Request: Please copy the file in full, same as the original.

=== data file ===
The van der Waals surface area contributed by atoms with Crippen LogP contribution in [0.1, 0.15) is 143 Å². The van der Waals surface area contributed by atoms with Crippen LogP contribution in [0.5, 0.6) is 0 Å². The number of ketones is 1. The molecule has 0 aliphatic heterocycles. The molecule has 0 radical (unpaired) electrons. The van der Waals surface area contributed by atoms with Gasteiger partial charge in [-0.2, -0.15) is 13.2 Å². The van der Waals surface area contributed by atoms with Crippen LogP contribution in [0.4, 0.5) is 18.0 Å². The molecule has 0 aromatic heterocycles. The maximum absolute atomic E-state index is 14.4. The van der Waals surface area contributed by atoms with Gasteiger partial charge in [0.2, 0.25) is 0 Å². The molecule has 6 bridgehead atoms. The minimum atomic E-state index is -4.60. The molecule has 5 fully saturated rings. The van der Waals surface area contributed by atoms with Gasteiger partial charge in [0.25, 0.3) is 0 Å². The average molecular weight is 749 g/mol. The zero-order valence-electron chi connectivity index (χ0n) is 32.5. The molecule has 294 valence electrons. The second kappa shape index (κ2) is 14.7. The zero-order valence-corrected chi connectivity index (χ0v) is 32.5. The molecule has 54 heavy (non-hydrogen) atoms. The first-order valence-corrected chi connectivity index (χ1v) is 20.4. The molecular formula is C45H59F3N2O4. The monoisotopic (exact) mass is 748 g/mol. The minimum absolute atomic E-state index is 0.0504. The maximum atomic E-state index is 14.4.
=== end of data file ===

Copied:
The van der Waals surface area contributed by atoms with Crippen LogP contribution in [0.1, 0.15) is 143 Å². The van der Waals surface area contributed by atoms with Crippen LogP contribution in [0.5, 0.6) is 0 Å². The number of ketones is 1. The molecule has 0 aliphatic heterocycles. The molecule has 0 radical (unpaired) electrons. The van der Waals surface area contributed by atoms with Gasteiger partial charge in [-0.2, -0.15) is 13.2 Å². The van der Waals surface area contributed by atoms with Crippen LogP contribution in [0.4, 0.5) is 18.0 Å². The molecule has 0 aromatic heterocycles. The maximum absolute atomic E-state index is 14.4. The van der Waals surface area contributed by atoms with Gasteiger partial charge in [0.2, 0.25) is 0 Å². The molecule has 6 bridgehead atoms. The minimum atomic E-state index is -4.60. The molecule has 5 fully saturated rings. The van der Waals surface area contributed by atoms with Gasteiger partial charge in [0.25, 0.3) is 0 Å². The average molecular weight is 749 g/mol. The zero-order valence-electron chi connectivity index (χ0n) is 32.5. The molecule has 294 valence electrons. The second kappa shape index (κ2) is 14.7. The zero-order valence-corrected chi connectivity index (χ0v) is 32.5. The molecule has 54 heavy (non-hydrogen) atoms. The first-order valence-corrected chi connectivity index (χ1v) is 20.4. The molecular formula is C45H59F3N2O4. The monoisotopic (exact) mass is 748 g/mol. The minimum absolute atomic E-state index is 0.0504. The maximum atomic E-state index is 14.4.